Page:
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Mike Pompeo’s appointment as Secretary of State riles up LGBT groups

Doug Mainwaring Doug Mainwaring Follow Doug

WASHINGTON D.C., March 14, 2018  (LifeSiteNews) – While pro-life and pro-family organizations praise President Donald Trump’s appointment of Mike Pompeo as the next U.S. Secretary of State, LGBT advocates are busy registering their displeasure.

The former Kansas Congressman, currently serving as director of the Central Intelligence Agency (CIA), will replace outgoing Secretary of State Rex Tillerson.

The Human Rights Campaign (HRC), which advocates for an ever-increasing laundry list of gay and transgender rights in Washington, D.C., is upset with President Trump’s decision:

“Mike Pompeo’s longstanding opposition to LGBTQ equality makes him a reckless choice to lead our nation’s diplomatic efforts,” HRC president Chad Griffin said in a public statement. “The decision to nominate anti-LGBTQ Mike Pompeo could have serious consequences for the United States and LGBTQ people around the globe. The State Department has a crucial role to play in advancing human rights — a role which was already rapidly declining under Tillerson. This decision has the potential to make a dire situation even worse. Pompeo does not deserve to be confirmed.”

“Pompeo's attacks on LGBTQ equality are long and well-documented: he opposes marriage equality, and, as a member of Congress, co-sponsored legislation to allow states to not recognize same-sex marriage and to allow businesses and organizations using taxpayer dollars a license to discriminate against LGBTQ people,” the HRC statement continued. “Equally as troubling, his political career has been funded by anti-LGBTQ hate groups, including the Family Research Council.”

Gay-oriented media site LGBTQ Nation provides a more detailed list of what its editors consider to be Pompeo’s “six most anti-LGBT Moments,” suggesting his appointment is “reason for trepidation.” According to the site, Pompeo:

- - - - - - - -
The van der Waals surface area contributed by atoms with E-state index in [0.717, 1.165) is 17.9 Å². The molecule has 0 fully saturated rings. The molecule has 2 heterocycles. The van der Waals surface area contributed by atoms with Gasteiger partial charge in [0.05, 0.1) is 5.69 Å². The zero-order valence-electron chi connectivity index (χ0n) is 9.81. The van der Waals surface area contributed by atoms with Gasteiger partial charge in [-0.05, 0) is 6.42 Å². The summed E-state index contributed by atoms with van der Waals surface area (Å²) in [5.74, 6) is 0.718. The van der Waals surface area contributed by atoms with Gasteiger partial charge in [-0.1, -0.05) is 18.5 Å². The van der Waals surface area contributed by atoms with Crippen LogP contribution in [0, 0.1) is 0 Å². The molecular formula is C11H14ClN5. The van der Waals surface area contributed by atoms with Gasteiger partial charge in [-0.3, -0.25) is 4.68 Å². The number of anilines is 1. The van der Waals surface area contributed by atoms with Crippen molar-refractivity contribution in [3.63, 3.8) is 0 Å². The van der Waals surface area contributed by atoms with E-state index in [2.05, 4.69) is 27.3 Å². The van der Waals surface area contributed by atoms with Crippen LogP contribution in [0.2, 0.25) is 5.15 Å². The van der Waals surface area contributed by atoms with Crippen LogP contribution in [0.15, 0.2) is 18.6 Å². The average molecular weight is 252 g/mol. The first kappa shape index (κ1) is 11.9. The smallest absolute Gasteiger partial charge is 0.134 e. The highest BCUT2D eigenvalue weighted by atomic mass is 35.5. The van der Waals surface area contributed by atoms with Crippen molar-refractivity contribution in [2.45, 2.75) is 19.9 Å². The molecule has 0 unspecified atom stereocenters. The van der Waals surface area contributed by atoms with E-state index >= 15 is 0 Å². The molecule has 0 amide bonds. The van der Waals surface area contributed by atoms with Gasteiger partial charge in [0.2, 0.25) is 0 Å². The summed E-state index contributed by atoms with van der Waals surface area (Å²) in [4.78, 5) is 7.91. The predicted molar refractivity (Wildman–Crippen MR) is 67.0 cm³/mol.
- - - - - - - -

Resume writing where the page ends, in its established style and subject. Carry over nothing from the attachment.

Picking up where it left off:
1. Opposed repeal of Don’t Ask Don’t Tell (DADT):  

Pompeo opposed the repeal of Don’t Ask Don’t Tell (DADT) in 2010, as GLAAD reports, arguing that “when you enter the army you give up a few of your rights.” In 2011, while speaking at the Values Voter Summit, shortly after DADT was repealed, “we cannot use military to promote social ideas that do not reflect the values of our nation.”

  1. Sustained campaign to destroy marriage equality:

The former CIA director and House of Representative member has been one of the most vocal opponents of marriage equality, fighting it even after the 2015 Supreme Court ruling making it the law of the land. He called that ruling “a shocking abuse of power” that “flies in the face of centuries of shared understanding of our Constitution.”

Pompeo co-sponsored the State Marriage Defense Act, an attempt to place the state’s anti-marriage equality laws ahead of federal law.

  1. Said same-sex parents aren’t “ideal”

“I think as you look back at civilization, look back at history, you find the strength of these families having a father and a mother is the ideal condition for childbearing,” Pompeo said during a 2014 interview. “Doesn’t mean there aren’t great families with single parents, great young men and women raised without either parent. If you’re asking for what is ideal, I think it’s being raised by a man and a woman.”

  1. Introduced legislation to give religious people a “license to discriminate”

Pompeo also co-sponsored the Marriage and Religious Freedom Act, to give religious people a “license to discriminate” against the LGBTQ community and others, so long as they could cite their beliefs in so doing. The legislation is similar to the First Amendment Defense Act (FADA), recently reintroduced in Congress. The Trump administration has already shown they are in favor of such legislation.